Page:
Disassembly by Canadian photographer Todd Mclellan is a series of images capturing old relics of our past in its dismantled form. including items such as a typewriter, push lawn mower and a rotary phone, the collection delineates the astounding intricacies and craft of these mechanical objects. Every piece and component are positioned in an almost obsessive-compulsive arrangement — by type, size, function — resulting in a clear portrait of an era that we have seemingly left behind.
Disassembly, by Todd Mclellan, via: designboom
In this fresh look at the work of Charlotte Perriand (1903-1999), the Petit Palais reveals for the first time the part played by photography in her creative process, both as a source of inspiration and sometimes as an actual component of her pieces. When she joined the Le Corbusier/Pierre Jeanneret studio as furniture design associate in 1928, she at once began using photography for her preliminary studies, then as a means for observing the “laws of nature” — in the mountains, especially — and the urban context. This provided her with inspiration for her experiments with forms, materials and spatial arrangements. The exhibition also particularly emphasises her passion for objects found in the course of her walks; in their distancing of the rationalist spirit of the 1920s, these brought greater flexibility and formal freedom to her work.
Charlotte Perriand 1903-1999: From photography to interior design
April 7 – September 18, Petit Palais, Musée des Beaux-Arts de la Ville de Paris
Paris-based photographer Ben Sandler took Alvar Aalto’s Maison Carré and used it as a set for his latest photo shoot called Tomorrowland. Inspired by AMC’s Mad Men, Sandler says, “I really appreciate the design and decoration and style in that series, It’s spot on.” And in using Aalto’s house — which was commissioned by an art dealer in 1956 and has since been preserved beautifully and converted into a museum. Sandler and his crew rented the house for a couple days. The lighting and furniture are Aalto originals.
Sandler worked with a CGI artist to dot the scenes with weird little technologies — flying cars, video phones, robot maids — that never were. “I’ve always been a big fan of movies about the future,” he says. “So I decided to look at the technology of the 1960s, at the things they thought would be everyday objects but inevitably didn’t come about.” In short, he says, “Tomorrowland is a glimpse into a world that can never exist.” So it’s like Mad Men and Brazil rolled into one.
Traveling throughout France, Belgium and the Netherlands, photographer Jonathan Andrew has documented abandoned bunkers from World War II as a personal project.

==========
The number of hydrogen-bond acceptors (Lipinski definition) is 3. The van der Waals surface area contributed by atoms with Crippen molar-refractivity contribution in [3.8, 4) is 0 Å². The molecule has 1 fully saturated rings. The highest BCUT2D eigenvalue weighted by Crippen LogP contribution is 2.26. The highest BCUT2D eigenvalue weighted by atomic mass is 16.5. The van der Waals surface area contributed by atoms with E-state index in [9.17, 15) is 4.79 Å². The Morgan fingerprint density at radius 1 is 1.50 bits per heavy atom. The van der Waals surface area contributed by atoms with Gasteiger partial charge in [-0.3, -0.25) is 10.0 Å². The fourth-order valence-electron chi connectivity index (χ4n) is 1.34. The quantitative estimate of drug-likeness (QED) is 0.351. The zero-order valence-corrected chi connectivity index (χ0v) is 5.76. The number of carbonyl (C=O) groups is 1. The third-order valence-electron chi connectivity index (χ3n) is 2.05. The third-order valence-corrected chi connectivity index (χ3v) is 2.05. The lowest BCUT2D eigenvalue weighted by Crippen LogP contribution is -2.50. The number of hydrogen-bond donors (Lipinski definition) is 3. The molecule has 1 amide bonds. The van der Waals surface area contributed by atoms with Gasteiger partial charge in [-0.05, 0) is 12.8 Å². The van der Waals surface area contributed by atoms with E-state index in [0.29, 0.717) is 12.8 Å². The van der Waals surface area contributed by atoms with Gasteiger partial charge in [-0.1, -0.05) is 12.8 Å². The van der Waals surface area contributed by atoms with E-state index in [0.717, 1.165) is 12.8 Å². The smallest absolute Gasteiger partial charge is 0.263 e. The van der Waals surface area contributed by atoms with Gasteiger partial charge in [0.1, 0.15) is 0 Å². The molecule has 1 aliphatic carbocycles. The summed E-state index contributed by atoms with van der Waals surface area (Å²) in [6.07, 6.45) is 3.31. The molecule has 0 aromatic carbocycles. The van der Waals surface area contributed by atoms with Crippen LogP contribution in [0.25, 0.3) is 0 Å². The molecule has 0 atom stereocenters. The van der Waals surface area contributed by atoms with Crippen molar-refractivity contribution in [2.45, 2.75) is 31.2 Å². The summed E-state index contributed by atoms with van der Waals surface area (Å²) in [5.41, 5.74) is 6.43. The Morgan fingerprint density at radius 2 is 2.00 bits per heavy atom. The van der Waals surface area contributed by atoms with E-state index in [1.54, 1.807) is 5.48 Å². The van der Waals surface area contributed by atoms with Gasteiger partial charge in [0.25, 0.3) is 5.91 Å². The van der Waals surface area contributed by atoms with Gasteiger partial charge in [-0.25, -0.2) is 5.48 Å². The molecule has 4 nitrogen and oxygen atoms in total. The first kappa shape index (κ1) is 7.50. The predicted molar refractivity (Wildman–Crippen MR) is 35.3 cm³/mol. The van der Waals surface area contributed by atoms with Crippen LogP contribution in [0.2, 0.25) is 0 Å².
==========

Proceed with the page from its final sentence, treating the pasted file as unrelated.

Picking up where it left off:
Abandoned Bunkers, by Jonathan Andrew
Berlin-based photographer Matthias Heiderich recent work are abstract compositions of architectural elements in landscape.
ISO 3ERL1N, Meanwhile, back in Berlin, Color Berlin, by Matthias Heiderich
New York based photographer, Jason Koxvold makes images on 4×5″ and 8×10″ negatives using cameras by Toyo and Wista, with lenses provided by Schneider-Kreuznach.
Arctic, Matter, Units of production, from Everything, and Nothing, Photographs of the Future, by Jason Koxvold
New work by Japanese photographer Noboru Morikawa of the Teshima Museum by Ryuei Nishizawa.
Photography: Matrix, by Noboru Morikawa
Shot on location at Molteni’s factory, this unique catalogue was designed to showcase the latest designs by Spanish designer Patricia Urquiola. The giant, faceted wooden sculpture and over-sized trees used throughout the imagery not only complimented the new furniture pieces but also marked a departure for the brand from traditional roomset and lifestyle photography.
In the show Cool and Hot we will see beneath the iconic images an analytic view of the systematic approach Julius Shulman used when he translated the three-dimensional art of architecture into the two-dimensional art of photography. Not only was he able to set the standards for modern architectural photography, and collaborate with the most brilliant architects of these important decades; he invented a style never seen before.
Cool and Hot presents Cool in the reduced settings of the California Style, which reflected the American way of life – during a period of unlimited economic growth. This Coolness found its expression in the way he integrated people or their belongings into his photographs. Conversely it affects the Hot in the viewers and thus creates the desire to follow these congenial translated dreams of life. Hot describes the reactions, which are caused by his images. It is this perception which leaves us admiring the beauty of architecture and photography, while evoking the deep desire to be part of the scenery and thus to take part in the Great American Dream. This momentum in his work is outstanding, rare, and is an inseparable part of his art.
Cool and Hot combines the iconic images of the 40´s, 50´s, and 60´s, with the last decade of his work done in partnership with Juergen Nogai. Most people did not realize that Shulman was collaborating intensively with Juergen Nogai, a Santa Monica based architectural photographer. It is to Juergen Nogai’s credit that through this very real partnership, they were able to transform and capture the dreamlike architecture in beautifully believable images.
Julius Shulman: Cool and Hot, Photographies by Julius Shulman and Julius Shulman/Jürgen Nogai, October 17th – February 27th, at ZEPHYR | Raum für Fotografie, Mannheim Germany